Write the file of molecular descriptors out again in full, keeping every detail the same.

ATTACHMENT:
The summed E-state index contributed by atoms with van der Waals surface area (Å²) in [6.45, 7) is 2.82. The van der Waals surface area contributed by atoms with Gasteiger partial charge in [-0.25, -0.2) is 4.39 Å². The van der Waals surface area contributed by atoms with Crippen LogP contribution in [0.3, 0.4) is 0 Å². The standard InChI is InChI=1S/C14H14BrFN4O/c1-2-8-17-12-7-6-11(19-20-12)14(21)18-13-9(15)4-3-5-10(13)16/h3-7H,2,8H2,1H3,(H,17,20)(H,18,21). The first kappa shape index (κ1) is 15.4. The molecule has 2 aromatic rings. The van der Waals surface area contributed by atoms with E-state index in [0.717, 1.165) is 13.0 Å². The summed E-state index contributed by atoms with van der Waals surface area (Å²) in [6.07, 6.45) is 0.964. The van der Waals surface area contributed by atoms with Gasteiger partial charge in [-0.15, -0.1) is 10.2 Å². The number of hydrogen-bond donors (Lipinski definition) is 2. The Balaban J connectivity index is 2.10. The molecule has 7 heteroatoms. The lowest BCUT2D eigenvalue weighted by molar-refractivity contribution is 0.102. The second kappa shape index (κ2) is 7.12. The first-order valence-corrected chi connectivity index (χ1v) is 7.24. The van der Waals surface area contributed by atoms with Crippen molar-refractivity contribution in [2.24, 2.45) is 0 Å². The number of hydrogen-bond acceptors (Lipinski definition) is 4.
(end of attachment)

The summed E-state index contributed by atoms with van der Waals surface area (Å²) in [6.45, 7) is 2.82. The van der Waals surface area contributed by atoms with Gasteiger partial charge in [-0.25, -0.2) is 4.39 Å². The van der Waals surface area contributed by atoms with Crippen LogP contribution in [0.3, 0.4) is 0 Å². The standard InChI is InChI=1S/C14H14BrFN4O/c1-2-8-17-12-7-6-11(19-20-12)14(21)18-13-9(15)4-3-5-10(13)16/h3-7H,2,8H2,1H3,(H,17,20)(H,18,21). The first kappa shape index (κ1) is 15.4. The molecule has 2 aromatic rings. The van der Waals surface area contributed by atoms with E-state index in [0.717, 1.165) is 13.0 Å². The summed E-state index contributed by atoms with van der Waals surface area (Å²) in [6.07, 6.45) is 0.964. The van der Waals surface area contributed by atoms with Gasteiger partial charge in [-0.15, -0.1) is 10.2 Å². The number of hydrogen-bond donors (Lipinski definition) is 2. The Balaban J connectivity index is 2.10. The molecule has 7 heteroatoms. The lowest BCUT2D eigenvalue weighted by molar-refractivity contribution is 0.102. The second kappa shape index (κ2) is 7.12. The first-order valence-corrected chi connectivity index (χ1v) is 7.24. The van der Waals surface area contributed by atoms with Crippen molar-refractivity contribution in [2.24, 2.45) is 0 Å². The number of hydrogen-bond acceptors (Lipinski definition) is 4.